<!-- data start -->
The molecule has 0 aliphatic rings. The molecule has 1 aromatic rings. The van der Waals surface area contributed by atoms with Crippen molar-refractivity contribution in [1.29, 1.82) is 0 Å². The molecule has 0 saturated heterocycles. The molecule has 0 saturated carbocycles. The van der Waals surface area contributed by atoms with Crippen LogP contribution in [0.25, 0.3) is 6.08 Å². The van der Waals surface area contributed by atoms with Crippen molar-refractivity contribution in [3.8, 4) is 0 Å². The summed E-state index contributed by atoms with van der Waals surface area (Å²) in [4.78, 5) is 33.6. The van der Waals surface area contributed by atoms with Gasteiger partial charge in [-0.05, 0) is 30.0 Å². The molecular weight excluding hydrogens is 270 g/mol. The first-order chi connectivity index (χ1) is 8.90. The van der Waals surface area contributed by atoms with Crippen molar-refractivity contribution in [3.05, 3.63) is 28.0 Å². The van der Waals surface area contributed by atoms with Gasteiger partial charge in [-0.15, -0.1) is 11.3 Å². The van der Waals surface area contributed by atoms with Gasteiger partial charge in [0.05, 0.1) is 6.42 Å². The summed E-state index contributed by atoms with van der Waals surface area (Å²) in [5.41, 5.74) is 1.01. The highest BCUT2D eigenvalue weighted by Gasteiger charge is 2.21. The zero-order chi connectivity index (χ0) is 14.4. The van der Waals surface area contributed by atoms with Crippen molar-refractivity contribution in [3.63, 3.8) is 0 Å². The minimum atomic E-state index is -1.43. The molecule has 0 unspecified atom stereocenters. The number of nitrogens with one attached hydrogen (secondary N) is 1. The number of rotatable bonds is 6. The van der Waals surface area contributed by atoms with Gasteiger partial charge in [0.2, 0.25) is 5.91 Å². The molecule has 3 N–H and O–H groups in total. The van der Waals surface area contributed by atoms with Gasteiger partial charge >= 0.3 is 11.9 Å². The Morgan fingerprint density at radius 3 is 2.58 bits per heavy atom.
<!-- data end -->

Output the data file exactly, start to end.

The molecule has 0 aliphatic rings. The molecule has 1 aromatic rings. The van der Waals surface area contributed by atoms with Crippen molar-refractivity contribution in [1.29, 1.82) is 0 Å². The molecule has 0 saturated heterocycles. The molecule has 0 saturated carbocycles. The van der Waals surface area contributed by atoms with Crippen LogP contribution in [0.25, 0.3) is 6.08 Å². The van der Waals surface area contributed by atoms with Crippen molar-refractivity contribution in [3.8, 4) is 0 Å². The summed E-state index contributed by atoms with van der Waals surface area (Å²) in [4.78, 5) is 33.6. The van der Waals surface area contributed by atoms with Gasteiger partial charge in [-0.05, 0) is 30.0 Å². The molecular weight excluding hydrogens is 270 g/mol. The first-order chi connectivity index (χ1) is 8.90. The van der Waals surface area contributed by atoms with Crippen molar-refractivity contribution in [3.05, 3.63) is 28.0 Å². The van der Waals surface area contributed by atoms with Gasteiger partial charge in [-0.15, -0.1) is 11.3 Å². The van der Waals surface area contributed by atoms with Gasteiger partial charge in [0.05, 0.1) is 6.42 Å². The summed E-state index contributed by atoms with van der Waals surface area (Å²) in [5.41, 5.74) is 1.01. The highest BCUT2D eigenvalue weighted by Gasteiger charge is 2.21. The zero-order chi connectivity index (χ0) is 14.4. The van der Waals surface area contributed by atoms with Crippen molar-refractivity contribution in [3.63, 3.8) is 0 Å². The minimum atomic E-state index is -1.43. The molecule has 0 unspecified atom stereocenters. The number of nitrogens with one attached hydrogen (secondary N) is 1. The number of rotatable bonds is 6. The van der Waals surface area contributed by atoms with Gasteiger partial charge in [0.2, 0.25) is 5.91 Å². The molecule has 3 N–H and O–H groups in total. The van der Waals surface area contributed by atoms with Gasteiger partial charge >= 0.3 is 11.9 Å². The Morgan fingerprint density at radius 3 is 2.58 bits per heavy atom.